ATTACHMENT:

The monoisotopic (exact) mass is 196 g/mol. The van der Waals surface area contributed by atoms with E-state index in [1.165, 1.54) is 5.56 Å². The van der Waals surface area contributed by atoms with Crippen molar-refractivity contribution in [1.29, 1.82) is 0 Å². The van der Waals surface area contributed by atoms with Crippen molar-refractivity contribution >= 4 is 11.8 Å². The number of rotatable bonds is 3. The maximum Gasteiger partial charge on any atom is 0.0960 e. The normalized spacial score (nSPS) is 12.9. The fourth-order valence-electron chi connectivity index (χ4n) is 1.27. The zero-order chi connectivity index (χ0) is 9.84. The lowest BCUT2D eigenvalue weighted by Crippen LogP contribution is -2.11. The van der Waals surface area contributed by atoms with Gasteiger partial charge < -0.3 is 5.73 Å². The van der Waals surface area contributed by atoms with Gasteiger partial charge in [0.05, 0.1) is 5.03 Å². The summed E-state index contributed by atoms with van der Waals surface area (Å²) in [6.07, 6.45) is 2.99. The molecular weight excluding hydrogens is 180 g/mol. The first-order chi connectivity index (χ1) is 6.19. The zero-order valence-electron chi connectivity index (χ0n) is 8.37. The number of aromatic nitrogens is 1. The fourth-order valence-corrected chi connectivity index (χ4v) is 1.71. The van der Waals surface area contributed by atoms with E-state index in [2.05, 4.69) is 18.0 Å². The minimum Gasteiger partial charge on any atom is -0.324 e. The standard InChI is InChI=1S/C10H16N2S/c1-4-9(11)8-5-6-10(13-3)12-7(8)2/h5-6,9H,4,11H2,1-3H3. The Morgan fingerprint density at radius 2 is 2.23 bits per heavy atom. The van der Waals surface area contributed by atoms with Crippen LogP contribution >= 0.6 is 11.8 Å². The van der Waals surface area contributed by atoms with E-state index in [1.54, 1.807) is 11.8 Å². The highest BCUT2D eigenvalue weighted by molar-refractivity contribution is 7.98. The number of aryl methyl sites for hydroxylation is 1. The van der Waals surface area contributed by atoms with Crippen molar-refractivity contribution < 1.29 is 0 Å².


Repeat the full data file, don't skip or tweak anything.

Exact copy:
The monoisotopic (exact) mass is 196 g/mol. The van der Waals surface area contributed by atoms with E-state index in [1.165, 1.54) is 5.56 Å². The van der Waals surface area contributed by atoms with Crippen molar-refractivity contribution in [1.29, 1.82) is 0 Å². The van der Waals surface area contributed by atoms with Crippen molar-refractivity contribution >= 4 is 11.8 Å². The number of rotatable bonds is 3. The maximum Gasteiger partial charge on any atom is 0.0960 e. The normalized spacial score (nSPS) is 12.9. The fourth-order valence-electron chi connectivity index (χ4n) is 1.27. The zero-order chi connectivity index (χ0) is 9.84. The lowest BCUT2D eigenvalue weighted by Crippen LogP contribution is -2.11. The van der Waals surface area contributed by atoms with Gasteiger partial charge < -0.3 is 5.73 Å². The van der Waals surface area contributed by atoms with Gasteiger partial charge in [0.05, 0.1) is 5.03 Å². The summed E-state index contributed by atoms with van der Waals surface area (Å²) in [6.07, 6.45) is 2.99. The molecular weight excluding hydrogens is 180 g/mol. The first-order chi connectivity index (χ1) is 6.19. The zero-order valence-electron chi connectivity index (χ0n) is 8.37. The number of aromatic nitrogens is 1. The fourth-order valence-corrected chi connectivity index (χ4v) is 1.71. The van der Waals surface area contributed by atoms with E-state index in [2.05, 4.69) is 18.0 Å². The minimum Gasteiger partial charge on any atom is -0.324 e. The standard InChI is InChI=1S/C10H16N2S/c1-4-9(11)8-5-6-10(13-3)12-7(8)2/h5-6,9H,4,11H2,1-3H3. The Morgan fingerprint density at radius 2 is 2.23 bits per heavy atom. The van der Waals surface area contributed by atoms with Crippen LogP contribution >= 0.6 is 11.8 Å². The van der Waals surface area contributed by atoms with E-state index in [1.54, 1.807) is 11.8 Å². The highest BCUT2D eigenvalue weighted by molar-refractivity contribution is 7.98. The number of aryl methyl sites for hydroxylation is 1. The van der Waals surface area contributed by atoms with Crippen molar-refractivity contribution < 1.29 is 0 Å².